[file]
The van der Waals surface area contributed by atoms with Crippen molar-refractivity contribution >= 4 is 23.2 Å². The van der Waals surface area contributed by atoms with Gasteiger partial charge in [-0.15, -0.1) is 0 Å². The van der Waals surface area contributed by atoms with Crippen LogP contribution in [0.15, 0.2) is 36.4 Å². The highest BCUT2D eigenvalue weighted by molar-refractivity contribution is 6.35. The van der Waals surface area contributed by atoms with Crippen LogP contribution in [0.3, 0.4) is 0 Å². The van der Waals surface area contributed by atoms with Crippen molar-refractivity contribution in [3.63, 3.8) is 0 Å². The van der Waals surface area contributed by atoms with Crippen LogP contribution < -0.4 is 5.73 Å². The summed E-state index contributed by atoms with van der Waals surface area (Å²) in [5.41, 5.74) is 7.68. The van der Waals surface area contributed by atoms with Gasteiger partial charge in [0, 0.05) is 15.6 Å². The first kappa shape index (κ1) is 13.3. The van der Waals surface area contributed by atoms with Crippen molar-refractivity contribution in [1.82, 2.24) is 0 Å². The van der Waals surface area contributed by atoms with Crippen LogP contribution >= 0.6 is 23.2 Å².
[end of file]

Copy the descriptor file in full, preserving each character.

The van der Waals surface area contributed by atoms with Crippen molar-refractivity contribution >= 4 is 23.2 Å². The van der Waals surface area contributed by atoms with Gasteiger partial charge in [-0.15, -0.1) is 0 Å². The van der Waals surface area contributed by atoms with Crippen LogP contribution in [0.15, 0.2) is 36.4 Å². The highest BCUT2D eigenvalue weighted by molar-refractivity contribution is 6.35. The van der Waals surface area contributed by atoms with Crippen LogP contribution in [0.3, 0.4) is 0 Å². The van der Waals surface area contributed by atoms with Crippen molar-refractivity contribution in [3.63, 3.8) is 0 Å². The van der Waals surface area contributed by atoms with Crippen LogP contribution < -0.4 is 5.73 Å². The summed E-state index contributed by atoms with van der Waals surface area (Å²) in [5.41, 5.74) is 7.68. The van der Waals surface area contributed by atoms with Gasteiger partial charge in [0, 0.05) is 15.6 Å². The first kappa shape index (κ1) is 13.3. The van der Waals surface area contributed by atoms with Crippen molar-refractivity contribution in [1.82, 2.24) is 0 Å². The van der Waals surface area contributed by atoms with Crippen LogP contribution >= 0.6 is 23.2 Å².